Sunday, January 2, 2011

How To Make a Doctor's Head Mirror

I was fool enough to write this for a service (not the one I actually work for) before I realized that what they were looking for was a paragraph or two, and a picture for one of those type sites. Odd that the one that's wherever it is (I've already forgotten)  reads a lot like parts of mine. You couldn't find a reference to the term head mirror on the net before I wrote this. Now there are dozens of them. Gee, what a surprise. Think it could be because I was doing all that research?

Anyway, here's the little article I wrote: 


The Head Mirror, sometimes know as a temple mirror was invented by French accoucheur named Levert, who used it to study the human larynx. He did it using a form of bent glass. Since ancient times, physicians and others have used various methods to increase ambient light. Some of these included candles and lamps placed in front of a mirror to increase the brightness.
The head mirror could have been formed by the method of bending or curving glass and then mirroring the back, or by hammering metal into a slightly concave mold and then polishing it to a bright "mirror" finish.
With the arrival of industrialization, It could have been done all in one step with die-making equipment, the enormous pressure of the stamp, making stainless or chrome steel mirror bright.

This mirror then had a hole drilled in the center and was attached to a leather strap worn around the physician's head with a swivel attachment that allowed him to swing it down to cover one eye or the other and be able to have binocular vision, sometime somewhat magnified, and at the same time, turn the head mirror to direct light wherever he wanted, usually into one bodily orifice or another.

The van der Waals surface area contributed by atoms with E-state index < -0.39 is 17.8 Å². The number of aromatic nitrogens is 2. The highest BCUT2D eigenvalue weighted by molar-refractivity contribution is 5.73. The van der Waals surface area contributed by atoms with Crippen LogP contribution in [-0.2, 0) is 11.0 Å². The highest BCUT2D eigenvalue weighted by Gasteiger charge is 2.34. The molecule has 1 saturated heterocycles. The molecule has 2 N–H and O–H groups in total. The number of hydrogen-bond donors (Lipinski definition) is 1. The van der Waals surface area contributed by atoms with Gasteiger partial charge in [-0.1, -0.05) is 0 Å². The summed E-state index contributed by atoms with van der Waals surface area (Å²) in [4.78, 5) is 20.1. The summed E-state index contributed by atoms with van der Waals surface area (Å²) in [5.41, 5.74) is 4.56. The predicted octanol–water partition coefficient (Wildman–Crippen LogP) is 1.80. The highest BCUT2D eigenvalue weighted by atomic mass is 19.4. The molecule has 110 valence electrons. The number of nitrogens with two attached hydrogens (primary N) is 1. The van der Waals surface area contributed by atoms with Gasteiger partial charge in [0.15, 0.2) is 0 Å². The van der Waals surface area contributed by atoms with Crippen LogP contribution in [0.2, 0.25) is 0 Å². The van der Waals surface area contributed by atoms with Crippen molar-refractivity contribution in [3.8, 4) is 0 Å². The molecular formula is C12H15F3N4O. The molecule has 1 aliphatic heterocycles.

For many of us the head mirror, and usually a stethoscope hung around the neck or hanging out of the pocket made up our iconic image of the healer; sometimes accompanied by the equally iconic black satchel or white coat.
But is the head mirror a thing of the past? Is is a memory known only those of us that are old enough to remember those doctors who actually made house calls and sometimes got paid in chickens or sausage? Is it an icon that will pass away with those of us who formed an image of heroes who got by on virtually no sleep, and knew the names of everyone in the family?
Apparently not. Most doctors nowadays use pen lights. They're easy and work well. But some medical schools still teach the use of head mirrors. And some doctors still use them, primarily ENTs (Ear, Nose and Throat Specialists).
Like a good, old-fashioned stethoscope, they are easy to tuck in a pocket, and you don't have to worry about not having the right battery when you need it.



  1. This would NOT be my most popular post had it not been for the virulent reaction of the followers of the eventual publisher of the little article that I later found after I had done mine (and left a comment). I dare say the stupid piece of dreck will live on forever now, as the "most popular" thing I've ever written.

  2. Paybacks are hell, as they say. This is getting ever more popular, forget the actually significant posts, the things on other blogs, this is what I am going to be known for on the Internet forever and ever... And as we know, nothing there EVER goes away.

  3. It's really not that bad. Well researched and written, proper linkbacks, good illustrations. What's the problem?

  4. You're right. It's not bad. But it took me about half an hour to do, but it's not what I want my life as a writer defined as, you know?


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